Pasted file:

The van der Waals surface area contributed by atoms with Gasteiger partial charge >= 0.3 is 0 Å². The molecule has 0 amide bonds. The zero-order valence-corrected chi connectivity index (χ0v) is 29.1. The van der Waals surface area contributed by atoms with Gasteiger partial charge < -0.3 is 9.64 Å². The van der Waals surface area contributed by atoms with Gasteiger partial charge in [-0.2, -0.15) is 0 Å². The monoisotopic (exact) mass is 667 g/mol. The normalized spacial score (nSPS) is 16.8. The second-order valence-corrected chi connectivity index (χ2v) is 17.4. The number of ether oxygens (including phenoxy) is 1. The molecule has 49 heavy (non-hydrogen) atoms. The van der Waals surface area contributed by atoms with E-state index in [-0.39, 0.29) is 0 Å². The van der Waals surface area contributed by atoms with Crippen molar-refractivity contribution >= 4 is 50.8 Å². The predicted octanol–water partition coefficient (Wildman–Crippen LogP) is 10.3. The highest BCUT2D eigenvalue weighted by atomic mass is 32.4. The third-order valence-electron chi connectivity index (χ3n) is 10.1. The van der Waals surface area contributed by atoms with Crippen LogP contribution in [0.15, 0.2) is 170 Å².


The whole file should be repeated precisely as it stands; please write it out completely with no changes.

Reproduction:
The van der Waals surface area contributed by atoms with Gasteiger partial charge >= 0.3 is 0 Å². The molecule has 0 amide bonds. The zero-order valence-corrected chi connectivity index (χ0v) is 29.1. The van der Waals surface area contributed by atoms with Gasteiger partial charge < -0.3 is 9.64 Å². The van der Waals surface area contributed by atoms with Gasteiger partial charge in [-0.2, -0.15) is 0 Å². The monoisotopic (exact) mass is 667 g/mol. The normalized spacial score (nSPS) is 16.8. The second-order valence-corrected chi connectivity index (χ2v) is 17.4. The number of ether oxygens (including phenoxy) is 1. The molecule has 49 heavy (non-hydrogen) atoms. The van der Waals surface area contributed by atoms with E-state index in [-0.39, 0.29) is 0 Å². The van der Waals surface area contributed by atoms with Crippen molar-refractivity contribution >= 4 is 50.8 Å². The predicted octanol–water partition coefficient (Wildman–Crippen LogP) is 10.3. The highest BCUT2D eigenvalue weighted by atomic mass is 32.4. The third-order valence-electron chi connectivity index (χ3n) is 10.1. The van der Waals surface area contributed by atoms with Crippen LogP contribution in [0.15, 0.2) is 170 Å².